Mount Nittany is probably Centre County’s most famous geographical feature. Thanks to the Penn State football team, which plays in the “vale of old Mt. Nittany,” fans across the country are familiar with the name and image of the iconic ridge that rises above the Penn State campus and State College. As a result, Mount Nittany has become an integral part of the lore and identity of the school and region since the mid-nineteenth century.
As a place name, a ridge named Nittany Mountain first appeared in the general vicinity of today’s Centre County on William Scull’s map of colonial Pennsylvania in 1770. However, the name was already known to the surveyors who ventured into this frontier area to establish boundaries when Pennsylvania was buying land from the Iroquois Indians in the 1750s.
It is thought that “Nittany” derives from a Native American place name — Nekti-Attin. The most accepted translation is “single mountain.” Whether it is of Shawnee, Iroquois, or Lenape (Delaware) origins is unclear as members of these groups all lived in or passed through Central Pennsylvania before and during the eighteenth century. Some consider Mount Nittany to be part of the Eastern Alleghenies portion of the Appalachian Mountain range, although locally, one rarely hears this attribution, as most consider the Alleghenies to begin more to the south of Centre County.
What is not in doubt is that, geologically, Nittany Mountain is in the western part of the Ridge and Valley province of the Appalachian Mountains. The most iconic section of the ridge is its southwestern terminus above State College, separating Nittany Valley from the Penns and Brush valleys.
From this point in College Township, the Nittany Mountain extends almost 50 miles in a northeasterly direction, to White Deer Township in Union County. With numerous water gaps and undulations, its high points range from approximately 1,900 feet to 2,400 feet.
Like most of the ridges of the region, it appears from the valley floors to have steep, wooded sides, rising to a narrow crest. However, viewed from the air, Mount Nittany is quite broad, with a dipping trough in the middle. As it extends northeastward, the formation becomes more complex with additional adjacent ridges appearing and Mount Nittany itself stands out less distinctly.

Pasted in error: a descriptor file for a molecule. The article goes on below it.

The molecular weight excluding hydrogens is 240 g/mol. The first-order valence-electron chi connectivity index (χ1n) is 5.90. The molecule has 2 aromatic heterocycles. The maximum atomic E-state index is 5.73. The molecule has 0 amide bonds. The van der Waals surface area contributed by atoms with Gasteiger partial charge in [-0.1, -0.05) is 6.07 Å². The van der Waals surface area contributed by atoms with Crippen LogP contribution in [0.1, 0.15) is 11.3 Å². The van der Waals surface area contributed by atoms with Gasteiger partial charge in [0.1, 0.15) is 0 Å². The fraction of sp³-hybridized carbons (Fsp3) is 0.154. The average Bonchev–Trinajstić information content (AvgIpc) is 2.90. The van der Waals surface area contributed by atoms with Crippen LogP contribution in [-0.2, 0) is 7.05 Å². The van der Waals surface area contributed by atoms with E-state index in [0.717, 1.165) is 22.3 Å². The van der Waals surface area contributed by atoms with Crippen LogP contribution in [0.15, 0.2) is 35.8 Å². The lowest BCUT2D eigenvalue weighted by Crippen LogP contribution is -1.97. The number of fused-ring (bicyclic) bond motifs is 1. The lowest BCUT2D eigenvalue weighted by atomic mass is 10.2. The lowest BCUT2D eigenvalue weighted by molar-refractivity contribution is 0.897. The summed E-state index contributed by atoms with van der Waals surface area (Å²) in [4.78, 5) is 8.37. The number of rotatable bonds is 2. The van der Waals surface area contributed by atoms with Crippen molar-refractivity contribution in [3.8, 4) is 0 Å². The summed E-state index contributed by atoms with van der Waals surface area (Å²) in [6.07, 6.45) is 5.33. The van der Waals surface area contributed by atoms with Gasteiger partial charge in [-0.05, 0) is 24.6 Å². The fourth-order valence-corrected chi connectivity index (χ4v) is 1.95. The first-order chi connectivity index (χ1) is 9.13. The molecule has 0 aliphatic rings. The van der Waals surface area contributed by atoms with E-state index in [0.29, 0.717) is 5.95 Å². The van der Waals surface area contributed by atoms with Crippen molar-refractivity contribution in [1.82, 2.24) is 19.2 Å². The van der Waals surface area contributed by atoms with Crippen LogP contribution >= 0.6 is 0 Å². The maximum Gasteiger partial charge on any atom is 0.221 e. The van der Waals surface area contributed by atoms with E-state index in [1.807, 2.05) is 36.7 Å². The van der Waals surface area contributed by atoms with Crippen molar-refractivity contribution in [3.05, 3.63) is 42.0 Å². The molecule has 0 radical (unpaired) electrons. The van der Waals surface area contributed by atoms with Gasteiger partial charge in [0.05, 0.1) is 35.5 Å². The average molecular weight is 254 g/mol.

This double ridge formation is characteristic of the folded, sedimentary geology of the ridge and valley region. The geological history of eastern North America saw a series of continental collisions and separations through the Paleozoic and Mesozoic eras (from about 570 million to 57 million years ago). During these times, the area that is now Pennsylvania was covered by both deep and shallow seas, beaches, wetlands, and swamps or rain forests. With the collisions of continents, great mountain ranges arose and then eroded adding alluvial sediments.
The key to Centre County’s geology were the eroded beds of sedimentary rocks that form arches (anticlines in geological terms) in the Nittany and Penns valleys and dipping down-warps (synclines) in the ridge (Mount Nittany’s double ridge trough). The valley rocks are primarily more easily eroded limestones and dolomites of Ordovician age (500 to 430 million years old). The anticlinal valleys are separated by synclinal ridges topped by Silurian period Quartzites (430 to 405 million years old) underlain by sandstones and shales of a nearly similar age.
What became notable from the geology was Centre County’s mineral-based economy, primarily the veins of high-quality iron ore found in beds in the valleys, close enough to the surface that they could be mined by open pits. Most of this iron was embedded in clay and required substantial washing and crushing to be smelted, as well as high-quality beds of limestone that were quarried and mined in the dipping synclines that emerge at the bases of Bald Eagle Ridge and Nittany Mountain and are still an important part of the county’s economy today. Together with the abundant streams and hardwood forests, the county had all the ingredients for a thriving iron industry in the nineteenth century.